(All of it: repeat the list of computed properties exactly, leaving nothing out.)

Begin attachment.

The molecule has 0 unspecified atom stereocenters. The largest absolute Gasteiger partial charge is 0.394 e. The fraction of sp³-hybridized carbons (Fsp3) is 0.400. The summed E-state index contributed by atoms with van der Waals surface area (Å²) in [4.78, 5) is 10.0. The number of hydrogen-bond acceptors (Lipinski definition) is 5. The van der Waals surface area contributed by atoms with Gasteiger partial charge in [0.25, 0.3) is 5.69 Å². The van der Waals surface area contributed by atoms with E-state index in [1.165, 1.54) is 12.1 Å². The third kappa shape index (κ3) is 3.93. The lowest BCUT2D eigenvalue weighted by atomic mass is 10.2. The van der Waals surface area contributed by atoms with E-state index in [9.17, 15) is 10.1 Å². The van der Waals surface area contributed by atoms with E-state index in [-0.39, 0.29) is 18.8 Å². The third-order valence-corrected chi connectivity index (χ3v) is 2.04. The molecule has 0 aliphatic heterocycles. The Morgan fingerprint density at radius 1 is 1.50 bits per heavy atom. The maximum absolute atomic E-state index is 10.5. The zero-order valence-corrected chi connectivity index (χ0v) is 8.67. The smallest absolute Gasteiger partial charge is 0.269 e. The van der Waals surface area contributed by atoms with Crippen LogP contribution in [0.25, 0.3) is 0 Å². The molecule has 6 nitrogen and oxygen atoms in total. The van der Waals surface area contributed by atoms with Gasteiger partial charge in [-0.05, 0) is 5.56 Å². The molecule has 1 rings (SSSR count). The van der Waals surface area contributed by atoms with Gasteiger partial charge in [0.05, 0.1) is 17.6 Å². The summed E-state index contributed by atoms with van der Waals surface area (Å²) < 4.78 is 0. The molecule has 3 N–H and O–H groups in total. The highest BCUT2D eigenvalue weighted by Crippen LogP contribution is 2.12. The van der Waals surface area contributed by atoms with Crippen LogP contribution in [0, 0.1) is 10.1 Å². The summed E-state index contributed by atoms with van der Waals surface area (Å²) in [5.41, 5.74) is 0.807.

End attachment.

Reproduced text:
The molecule has 0 unspecified atom stereocenters. The largest absolute Gasteiger partial charge is 0.394 e. The fraction of sp³-hybridized carbons (Fsp3) is 0.400. The summed E-state index contributed by atoms with van der Waals surface area (Å²) in [4.78, 5) is 10.0. The number of hydrogen-bond acceptors (Lipinski definition) is 5. The van der Waals surface area contributed by atoms with Gasteiger partial charge in [0.25, 0.3) is 5.69 Å². The van der Waals surface area contributed by atoms with E-state index in [1.165, 1.54) is 12.1 Å². The third kappa shape index (κ3) is 3.93. The lowest BCUT2D eigenvalue weighted by atomic mass is 10.2. The van der Waals surface area contributed by atoms with E-state index in [9.17, 15) is 10.1 Å². The van der Waals surface area contributed by atoms with E-state index in [-0.39, 0.29) is 18.8 Å². The third-order valence-corrected chi connectivity index (χ3v) is 2.04. The molecule has 0 aliphatic heterocycles. The Morgan fingerprint density at radius 1 is 1.50 bits per heavy atom. The maximum absolute atomic E-state index is 10.5. The zero-order valence-corrected chi connectivity index (χ0v) is 8.67. The smallest absolute Gasteiger partial charge is 0.269 e. The van der Waals surface area contributed by atoms with Crippen LogP contribution in [0.25, 0.3) is 0 Å². The molecule has 6 nitrogen and oxygen atoms in total. The van der Waals surface area contributed by atoms with Gasteiger partial charge in [-0.05, 0) is 5.56 Å². The molecule has 1 rings (SSSR count). The van der Waals surface area contributed by atoms with Gasteiger partial charge in [0.05, 0.1) is 17.6 Å². The summed E-state index contributed by atoms with van der Waals surface area (Å²) < 4.78 is 0. The molecule has 3 N–H and O–H groups in total. The highest BCUT2D eigenvalue weighted by Crippen LogP contribution is 2.12. The van der Waals surface area contributed by atoms with Crippen LogP contribution in [0, 0.1) is 10.1 Å². The summed E-state index contributed by atoms with van der Waals surface area (Å²) in [5.41, 5.74) is 0.807.